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Title: Environmental forcing does not induce diel or synoptic variation in the carbon isotope content of forest soil respiration

Recent studies have examined temporal fluctuations in the amount and carbon isotope content (δ 13C) of CO 2 produced by the respiration of roots and soil organisms. These changes have been correlated with diel cycles of environmental forcing (e.g., sunlight and soil temperature) and with synoptic-scale atmospheric motion (e.g., rain events and pressure-induced ventilation). We used an extensive suite of measurements to examine soil respiration over 2 months in a subalpine forest in Colorado, USA (the Niwot Ridge AmeriFlux forest). Observations included automated measurements of CO 2 and δ 13C of CO 2 in the soil efflux, the soil gas profile, and forest air. There was strong diel variability in soil efflux but no diel change in the δ 13C of the soil efflux (δ R) or the CO 2 produced by biological activity in the soil (δ J). Following rain, soil efflux increased significantly, but δ R and δ J did not change. Temporal variation in the δ 13C of the soil efflux was unrelated to measured environmental variables, and we failed to find an explanation for this unexpected result. Measurements of the δ 13C of the soil efflux with chambers agreed closely with independent observations of the isotopicmore » composition of soil CO 2 production derived from soil gas well measurements. Deeper in the soil profile and at the soil surface, results confirmed established theory regarding diffusive soil gas transport and isotopic fractionation. Deviation from best-fit diffusion model results at the shallower depths illuminated a pump-induced ventilation artifact that should be anticipated and avoided in future studies. There was no evidence of natural pressure-induced ventilation of the deep soil. However, higher variability in δ 13C of the soil efflux relative to δ 13C of production derived from soil profile measurements was likely caused by transient pressure-induced transport with small horizontal length scales.« less
Authors:
 [1] ;  [2] ;  [1] ;  [3]
  1. Univ. of Utah, Salt Lake City, UT (United States)
  2. Dalhousie Univ., Halifax, NS (Canada)
  3. St. Francis Xavier Univ., Antigonish, NS (Canada)
Publication Date:
Grant/Contract Number:
SC0010625
Type:
Accepted Manuscript
Journal Name:
Biogeosciences (Online)
Additional Journal Information:
Journal Name: Biogeosciences (Online); Journal Volume: 12; Journal Issue: 16; Journal ID: ISSN 1726-4189
Publisher:
European Geosciences Union
Research Org:
Univ. of Utah, Salt Lake City, UT (United States)
Sponsoring Org:
USDOE Office of Science (SC), Biological and Environmental Research (BER) (SC-23). Climate and Environmental Sciences Division
Country of Publication:
United States
Language:
English
Subject:
54 ENVIRONMENTAL SCIENCES
OSTI Identifier:
1425452

Bowling, D. R., Egan, J. E., Hall, S. J., and Risk, D. A.. Environmental forcing does not induce diel or synoptic variation in the carbon isotope content of forest soil respiration. United States: N. p., Web. doi:10.5194/bg-12-5143-2015.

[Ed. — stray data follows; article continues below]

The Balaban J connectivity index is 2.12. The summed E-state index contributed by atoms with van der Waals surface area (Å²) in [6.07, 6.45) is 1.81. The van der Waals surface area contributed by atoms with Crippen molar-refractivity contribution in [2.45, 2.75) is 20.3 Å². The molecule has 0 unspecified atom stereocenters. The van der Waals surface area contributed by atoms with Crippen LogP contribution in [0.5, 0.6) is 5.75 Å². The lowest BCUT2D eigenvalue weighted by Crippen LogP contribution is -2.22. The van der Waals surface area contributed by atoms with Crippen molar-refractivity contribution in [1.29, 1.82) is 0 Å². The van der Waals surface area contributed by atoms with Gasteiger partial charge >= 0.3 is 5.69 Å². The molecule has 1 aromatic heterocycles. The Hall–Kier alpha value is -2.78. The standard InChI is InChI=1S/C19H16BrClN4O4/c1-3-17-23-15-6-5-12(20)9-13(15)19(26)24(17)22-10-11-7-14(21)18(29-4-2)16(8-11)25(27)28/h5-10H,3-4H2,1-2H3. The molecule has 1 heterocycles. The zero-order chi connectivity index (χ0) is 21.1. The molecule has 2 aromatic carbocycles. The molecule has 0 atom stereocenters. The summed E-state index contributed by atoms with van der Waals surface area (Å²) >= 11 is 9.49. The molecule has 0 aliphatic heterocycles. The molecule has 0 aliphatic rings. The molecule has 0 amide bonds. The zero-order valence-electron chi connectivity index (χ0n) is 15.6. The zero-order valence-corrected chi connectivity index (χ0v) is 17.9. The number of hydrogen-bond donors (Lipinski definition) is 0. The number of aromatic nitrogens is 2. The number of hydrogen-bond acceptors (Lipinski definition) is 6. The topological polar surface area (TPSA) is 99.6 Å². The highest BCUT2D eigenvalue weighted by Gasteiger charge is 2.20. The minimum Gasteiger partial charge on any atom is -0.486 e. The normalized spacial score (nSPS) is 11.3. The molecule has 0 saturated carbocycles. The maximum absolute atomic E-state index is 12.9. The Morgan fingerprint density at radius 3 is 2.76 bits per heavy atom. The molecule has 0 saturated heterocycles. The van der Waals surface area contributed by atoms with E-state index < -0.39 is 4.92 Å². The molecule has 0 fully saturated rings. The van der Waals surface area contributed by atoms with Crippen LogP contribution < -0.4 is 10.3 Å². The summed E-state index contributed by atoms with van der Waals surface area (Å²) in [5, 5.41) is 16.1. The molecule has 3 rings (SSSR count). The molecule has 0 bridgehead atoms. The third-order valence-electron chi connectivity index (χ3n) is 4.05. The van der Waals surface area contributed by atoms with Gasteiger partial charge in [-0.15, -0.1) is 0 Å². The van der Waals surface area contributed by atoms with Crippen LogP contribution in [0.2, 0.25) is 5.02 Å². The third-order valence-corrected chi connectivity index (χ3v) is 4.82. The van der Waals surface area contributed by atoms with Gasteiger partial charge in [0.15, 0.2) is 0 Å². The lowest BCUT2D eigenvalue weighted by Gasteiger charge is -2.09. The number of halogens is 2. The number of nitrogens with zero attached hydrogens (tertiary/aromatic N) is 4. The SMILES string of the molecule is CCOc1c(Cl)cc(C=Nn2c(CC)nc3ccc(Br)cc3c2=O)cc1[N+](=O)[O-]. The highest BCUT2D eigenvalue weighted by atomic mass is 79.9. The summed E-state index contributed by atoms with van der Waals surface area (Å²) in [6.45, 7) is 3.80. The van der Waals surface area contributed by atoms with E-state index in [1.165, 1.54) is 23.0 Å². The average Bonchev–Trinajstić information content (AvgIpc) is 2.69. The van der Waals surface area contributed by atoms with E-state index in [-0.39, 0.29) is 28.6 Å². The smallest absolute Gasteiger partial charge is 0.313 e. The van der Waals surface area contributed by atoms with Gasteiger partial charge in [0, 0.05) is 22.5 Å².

Bowling, D. R., Egan, J. E., Hall, S. J., & Risk, D. A.. Environmental forcing does not induce diel or synoptic variation in the carbon isotope content of forest soil respiration. United States. doi:10.5194/bg-12-5143-2015.
Bowling, D. R., Egan, J. E., Hall, S. J., and Risk, D. A.. 2015. "Environmental forcing does not induce diel or synoptic variation in the carbon isotope content of forest soil respiration". United States. doi:10.5194/bg-12-5143-2015. https://www.osti.gov/servlets/purl/1425452.
@article{osti_1425452,
title = {Environmental forcing does not induce diel or synoptic variation in the carbon isotope content of forest soil respiration},
author = {Bowling, D. R. and Egan, J. E. and Hall, S. J. and Risk, D. A.},
abstractNote = {Recent studies have examined temporal fluctuations in the amount and carbon isotope content (δ13C) of CO2 produced by the respiration of roots and soil organisms. These changes have been correlated with diel cycles of environmental forcing (e.g., sunlight and soil temperature) and with synoptic-scale atmospheric motion (e.g., rain events and pressure-induced ventilation). We used an extensive suite of measurements to examine soil respiration over 2 months in a subalpine forest in Colorado, USA (the Niwot Ridge AmeriFlux forest). Observations included automated measurements of CO2 and δ13C of CO2 in the soil efflux, the soil gas profile, and forest air. There was strong diel variability in soil efflux but no diel change in the δ13C of the soil efflux (δR) or the CO2 produced by biological activity in the soil (δJ). Following rain, soil efflux increased significantly, but δR and δJ did not change. Temporal variation in the δ13C of the soil efflux was unrelated to measured environmental variables, and we failed to find an explanation for this unexpected result. Measurements of the δ13C of the soil efflux with chambers agreed closely with independent observations of the isotopic composition of soil CO2 production derived from soil gas well measurements. Deeper in the soil profile and at the soil surface, results confirmed established theory regarding diffusive soil gas transport and isotopic fractionation. Deviation from best-fit diffusion model results at the shallower depths illuminated a pump-induced ventilation artifact that should be anticipated and avoided in future studies. There was no evidence of natural pressure-induced ventilation of the deep soil. However, higher variability in δ13C of the soil efflux relative to δ13C of production derived from soil profile measurements was likely caused by transient pressure-induced transport with small horizontal length scales.},
doi = {10.5194/bg-12-5143-2015},
journal = {Biogeosciences (Online)},
number = 16,
volume = 12,
place = {United States},
year = {2015},
month = {8}
}